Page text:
Some of us (I’m not guilty of this one) also spend a lot of our free time cleaning house. When it’s all said and done do you want to be the one with the sparkling toilet or would you rather have made a beautiful painting, written a poem or story, or participated in a community theater project?
Finally, look at how much time you’re spending on work and determine if it’s a wise investment. One of my clients was staying well beyond the eight hours a day she was being paid for AND working on weekends. She wasn’t being paid overtime and the company didn’t demonstrate any appreciation for her extra effort. When she stopped spending more than 40 hours and started taking back her time, her life improved and now she’s dreaming of what she really wants to do. If you’re putting in a lot of extra hours or obsessing about your work even when you’re not physically doing it, please pause to consider why and what you could be doing instead.
Starting a new habit can be challenging and sticking with it can be even harder. I loved the suggestions in B.J. Fogg’s Tiny Habits TED Talk and it helped me to make writing part of my life. Start very small, tie it to an “anchor” behavior which is something you always do (like brushing your teeth), and reward yourself when you do it, even if it’s only to give yourself a “high five” in the mirror! The reward might be something intangible like the great feeling you get from knowing you’re creating something important to you. You can keep your habit in place by putting in on your schedule. I write my creative times on my calendar, just like a regular appointment and I stick to it. On those rare occasions when “Morning Pages” become “Evening Pages” I still know I’ve accomplished my creative goal for the day. You can also check off your creative goals from a “to do” list and it’s satisfying to see those check marks adding up.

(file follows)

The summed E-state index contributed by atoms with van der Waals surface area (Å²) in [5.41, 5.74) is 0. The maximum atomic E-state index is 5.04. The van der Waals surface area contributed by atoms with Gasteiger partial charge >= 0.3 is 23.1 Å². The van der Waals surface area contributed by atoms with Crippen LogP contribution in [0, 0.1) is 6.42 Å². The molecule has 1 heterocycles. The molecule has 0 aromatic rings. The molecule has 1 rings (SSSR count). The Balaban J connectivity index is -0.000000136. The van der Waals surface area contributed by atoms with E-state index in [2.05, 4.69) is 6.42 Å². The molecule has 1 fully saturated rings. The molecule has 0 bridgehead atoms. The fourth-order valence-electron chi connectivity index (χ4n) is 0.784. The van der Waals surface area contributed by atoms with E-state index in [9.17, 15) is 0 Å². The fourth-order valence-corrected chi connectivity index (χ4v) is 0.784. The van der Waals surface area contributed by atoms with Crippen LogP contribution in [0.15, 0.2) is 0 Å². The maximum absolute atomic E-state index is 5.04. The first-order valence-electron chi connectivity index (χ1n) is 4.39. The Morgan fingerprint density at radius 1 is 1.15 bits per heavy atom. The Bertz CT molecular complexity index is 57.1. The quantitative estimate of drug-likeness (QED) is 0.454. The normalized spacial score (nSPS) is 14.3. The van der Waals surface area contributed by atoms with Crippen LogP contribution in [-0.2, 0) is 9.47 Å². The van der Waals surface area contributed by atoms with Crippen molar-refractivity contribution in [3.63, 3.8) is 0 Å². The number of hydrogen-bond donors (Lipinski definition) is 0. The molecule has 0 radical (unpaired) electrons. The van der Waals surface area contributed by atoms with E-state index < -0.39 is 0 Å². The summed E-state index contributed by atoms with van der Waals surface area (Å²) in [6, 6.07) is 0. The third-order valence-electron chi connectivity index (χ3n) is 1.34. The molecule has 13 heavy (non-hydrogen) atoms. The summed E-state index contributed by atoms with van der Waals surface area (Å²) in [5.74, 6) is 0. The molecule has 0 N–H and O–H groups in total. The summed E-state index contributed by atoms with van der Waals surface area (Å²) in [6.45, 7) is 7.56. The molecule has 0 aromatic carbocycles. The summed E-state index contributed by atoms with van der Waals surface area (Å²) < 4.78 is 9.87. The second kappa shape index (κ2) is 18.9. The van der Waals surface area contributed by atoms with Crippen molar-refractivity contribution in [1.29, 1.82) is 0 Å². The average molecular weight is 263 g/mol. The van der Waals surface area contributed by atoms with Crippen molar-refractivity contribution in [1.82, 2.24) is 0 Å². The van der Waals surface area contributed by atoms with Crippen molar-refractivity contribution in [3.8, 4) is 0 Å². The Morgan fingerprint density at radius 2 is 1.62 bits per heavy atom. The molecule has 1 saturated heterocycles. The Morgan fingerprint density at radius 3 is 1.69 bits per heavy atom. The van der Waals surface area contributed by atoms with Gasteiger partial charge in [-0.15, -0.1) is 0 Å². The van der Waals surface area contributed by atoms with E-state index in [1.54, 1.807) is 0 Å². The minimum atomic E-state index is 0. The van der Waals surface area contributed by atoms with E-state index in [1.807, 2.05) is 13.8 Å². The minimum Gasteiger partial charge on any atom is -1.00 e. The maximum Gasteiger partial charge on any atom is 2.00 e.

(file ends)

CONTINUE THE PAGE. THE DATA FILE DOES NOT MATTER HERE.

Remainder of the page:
Another step in developing a creative habit and making it part of your life is accountability. I was initially very shy about my writing but I joined an online group (which has since dissolved) led by Courtney Carver. The members of the group supported one another in our writing endeavors and provided feedback. If you tell someone else that you’re going to blog every two weeks or write in your journal every day or paint for 15 minutes a day it helps to have someone to check in with. This can be a friend who will cheer you on or you can look for a group. There are groups on Instagram that have challenges to post a creative project daily for a week, a month, 100 days or even a year. Depending on what your creative output and commitment is you can can always find inspiration and support for your goals. Just don’t fall victim to “compare and despair” and feel that your work isn’t as good as someone else’s work! And yes, I realize I just recommended cutting down the amount of time spent online but it is a way to find encouragement and support.
For some people investing in their creative habit will help make it stick. I joined a class on children’s writing led by Jon Bard called “It’s Your Time” and the fact that I had paid for the class was a good incentive for me to continue writing. You can also work with a coach who will help you through all of the steps, from being aware of your creative calling, to making time for it, developing it into a consistent practice, and providing accountability for you to continue.
Is there something in your life that’s calling you to create? Please share in the comments. Start with a few minutes a day, you never know where it might lead you… And now I’m going to paint for a few minutes before I start preparing dinner!